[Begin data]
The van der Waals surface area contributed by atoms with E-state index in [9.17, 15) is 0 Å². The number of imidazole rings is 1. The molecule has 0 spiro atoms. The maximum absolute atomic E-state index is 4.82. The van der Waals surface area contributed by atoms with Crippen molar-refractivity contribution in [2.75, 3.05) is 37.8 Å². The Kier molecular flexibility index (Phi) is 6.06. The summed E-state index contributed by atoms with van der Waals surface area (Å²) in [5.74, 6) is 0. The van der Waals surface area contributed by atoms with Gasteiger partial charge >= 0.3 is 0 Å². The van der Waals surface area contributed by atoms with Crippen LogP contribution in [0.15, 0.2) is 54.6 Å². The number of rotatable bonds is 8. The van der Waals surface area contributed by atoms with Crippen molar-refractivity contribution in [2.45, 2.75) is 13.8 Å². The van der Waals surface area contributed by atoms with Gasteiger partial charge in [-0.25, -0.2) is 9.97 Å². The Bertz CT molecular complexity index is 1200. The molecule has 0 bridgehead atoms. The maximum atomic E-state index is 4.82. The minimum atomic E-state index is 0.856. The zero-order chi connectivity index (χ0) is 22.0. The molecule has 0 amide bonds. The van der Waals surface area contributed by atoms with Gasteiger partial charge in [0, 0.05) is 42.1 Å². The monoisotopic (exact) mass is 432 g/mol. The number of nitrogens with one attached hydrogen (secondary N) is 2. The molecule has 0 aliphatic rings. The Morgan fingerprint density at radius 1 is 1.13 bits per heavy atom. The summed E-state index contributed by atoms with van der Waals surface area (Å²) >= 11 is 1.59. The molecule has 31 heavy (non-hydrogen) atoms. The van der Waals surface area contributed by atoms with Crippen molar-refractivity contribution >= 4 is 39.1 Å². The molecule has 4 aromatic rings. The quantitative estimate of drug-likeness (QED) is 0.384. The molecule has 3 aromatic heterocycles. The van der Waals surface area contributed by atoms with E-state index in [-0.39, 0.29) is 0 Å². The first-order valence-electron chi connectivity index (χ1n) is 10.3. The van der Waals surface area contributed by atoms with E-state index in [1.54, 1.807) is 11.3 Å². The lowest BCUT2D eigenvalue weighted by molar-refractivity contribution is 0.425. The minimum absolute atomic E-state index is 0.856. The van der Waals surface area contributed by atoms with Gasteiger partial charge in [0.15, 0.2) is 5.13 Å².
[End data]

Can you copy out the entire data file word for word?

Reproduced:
The van der Waals surface area contributed by atoms with E-state index in [9.17, 15) is 0 Å². The number of imidazole rings is 1. The molecule has 0 spiro atoms. The maximum absolute atomic E-state index is 4.82. The van der Waals surface area contributed by atoms with Crippen molar-refractivity contribution in [2.75, 3.05) is 37.8 Å². The Kier molecular flexibility index (Phi) is 6.06. The summed E-state index contributed by atoms with van der Waals surface area (Å²) in [5.74, 6) is 0. The van der Waals surface area contributed by atoms with Gasteiger partial charge >= 0.3 is 0 Å². The van der Waals surface area contributed by atoms with Crippen LogP contribution in [0.15, 0.2) is 54.6 Å². The number of rotatable bonds is 8. The van der Waals surface area contributed by atoms with Crippen molar-refractivity contribution in [2.45, 2.75) is 13.8 Å². The van der Waals surface area contributed by atoms with Gasteiger partial charge in [-0.25, -0.2) is 9.97 Å². The Bertz CT molecular complexity index is 1200. The molecule has 0 bridgehead atoms. The maximum atomic E-state index is 4.82. The minimum atomic E-state index is 0.856. The zero-order chi connectivity index (χ0) is 22.0. The molecule has 0 amide bonds. The van der Waals surface area contributed by atoms with Gasteiger partial charge in [0, 0.05) is 42.1 Å². The monoisotopic (exact) mass is 432 g/mol. The number of nitrogens with one attached hydrogen (secondary N) is 2. The molecule has 0 aliphatic rings. The Morgan fingerprint density at radius 1 is 1.13 bits per heavy atom. The summed E-state index contributed by atoms with van der Waals surface area (Å²) >= 11 is 1.59. The molecule has 31 heavy (non-hydrogen) atoms. The van der Waals surface area contributed by atoms with Crippen molar-refractivity contribution >= 4 is 39.1 Å². The molecule has 4 aromatic rings. The quantitative estimate of drug-likeness (QED) is 0.384. The molecule has 3 aromatic heterocycles. The van der Waals surface area contributed by atoms with E-state index in [-0.39, 0.29) is 0 Å². The first-order valence-electron chi connectivity index (χ1n) is 10.3. The van der Waals surface area contributed by atoms with E-state index in [1.54, 1.807) is 11.3 Å². The lowest BCUT2D eigenvalue weighted by molar-refractivity contribution is 0.425. The minimum absolute atomic E-state index is 0.856. The van der Waals surface area contributed by atoms with Gasteiger partial charge in [0.15, 0.2) is 5.13 Å².